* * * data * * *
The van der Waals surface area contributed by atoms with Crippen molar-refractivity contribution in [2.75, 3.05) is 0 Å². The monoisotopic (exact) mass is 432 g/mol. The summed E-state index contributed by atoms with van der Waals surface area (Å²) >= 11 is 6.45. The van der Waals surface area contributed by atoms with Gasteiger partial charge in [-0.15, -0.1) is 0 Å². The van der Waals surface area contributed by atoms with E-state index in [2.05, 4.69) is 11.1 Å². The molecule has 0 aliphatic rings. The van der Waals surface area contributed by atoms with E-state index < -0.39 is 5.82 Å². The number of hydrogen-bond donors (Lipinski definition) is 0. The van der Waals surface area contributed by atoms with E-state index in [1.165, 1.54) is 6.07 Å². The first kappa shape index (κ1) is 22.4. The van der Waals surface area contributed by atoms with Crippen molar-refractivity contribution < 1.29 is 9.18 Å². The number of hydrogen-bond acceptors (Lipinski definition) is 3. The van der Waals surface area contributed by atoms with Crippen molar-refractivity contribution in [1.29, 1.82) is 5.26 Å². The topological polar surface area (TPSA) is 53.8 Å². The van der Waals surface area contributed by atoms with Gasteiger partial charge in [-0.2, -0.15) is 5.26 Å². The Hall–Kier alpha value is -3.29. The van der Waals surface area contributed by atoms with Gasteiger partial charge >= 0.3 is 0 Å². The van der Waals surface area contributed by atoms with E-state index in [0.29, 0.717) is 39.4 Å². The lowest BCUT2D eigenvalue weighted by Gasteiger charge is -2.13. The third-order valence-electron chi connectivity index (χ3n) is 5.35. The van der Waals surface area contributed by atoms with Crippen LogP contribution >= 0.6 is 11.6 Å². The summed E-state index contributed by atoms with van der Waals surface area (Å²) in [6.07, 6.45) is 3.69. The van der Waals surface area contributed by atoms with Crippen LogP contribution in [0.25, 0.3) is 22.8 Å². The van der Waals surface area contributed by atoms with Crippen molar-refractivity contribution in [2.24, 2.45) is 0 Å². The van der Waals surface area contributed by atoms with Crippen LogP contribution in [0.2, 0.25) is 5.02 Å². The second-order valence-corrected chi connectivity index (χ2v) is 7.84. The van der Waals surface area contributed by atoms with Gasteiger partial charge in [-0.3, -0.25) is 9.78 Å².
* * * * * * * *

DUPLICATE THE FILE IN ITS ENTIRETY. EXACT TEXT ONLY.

The van der Waals surface area contributed by atoms with Crippen molar-refractivity contribution in [2.75, 3.05) is 0 Å². The monoisotopic (exact) mass is 432 g/mol. The summed E-state index contributed by atoms with van der Waals surface area (Å²) >= 11 is 6.45. The van der Waals surface area contributed by atoms with Gasteiger partial charge in [-0.15, -0.1) is 0 Å². The van der Waals surface area contributed by atoms with E-state index in [2.05, 4.69) is 11.1 Å². The molecule has 0 aliphatic rings. The van der Waals surface area contributed by atoms with E-state index < -0.39 is 5.82 Å². The number of hydrogen-bond donors (Lipinski definition) is 0. The van der Waals surface area contributed by atoms with E-state index in [1.165, 1.54) is 6.07 Å². The first kappa shape index (κ1) is 22.4. The van der Waals surface area contributed by atoms with Crippen molar-refractivity contribution < 1.29 is 9.18 Å². The number of hydrogen-bond acceptors (Lipinski definition) is 3. The van der Waals surface area contributed by atoms with Crippen molar-refractivity contribution in [1.29, 1.82) is 5.26 Å². The topological polar surface area (TPSA) is 53.8 Å². The van der Waals surface area contributed by atoms with Gasteiger partial charge in [-0.2, -0.15) is 5.26 Å². The Hall–Kier alpha value is -3.29. The van der Waals surface area contributed by atoms with Gasteiger partial charge >= 0.3 is 0 Å². The van der Waals surface area contributed by atoms with E-state index in [0.29, 0.717) is 39.4 Å². The lowest BCUT2D eigenvalue weighted by Gasteiger charge is -2.13. The third-order valence-electron chi connectivity index (χ3n) is 5.35. The van der Waals surface area contributed by atoms with Crippen LogP contribution >= 0.6 is 11.6 Å². The summed E-state index contributed by atoms with van der Waals surface area (Å²) in [6.07, 6.45) is 3.69. The van der Waals surface area contributed by atoms with Crippen LogP contribution in [0.25, 0.3) is 22.8 Å². The van der Waals surface area contributed by atoms with Crippen molar-refractivity contribution in [2.24, 2.45) is 0 Å². The van der Waals surface area contributed by atoms with Crippen LogP contribution in [0.2, 0.25) is 5.02 Å². The second-order valence-corrected chi connectivity index (χ2v) is 7.84. The van der Waals surface area contributed by atoms with Gasteiger partial charge in [-0.3, -0.25) is 9.78 Å².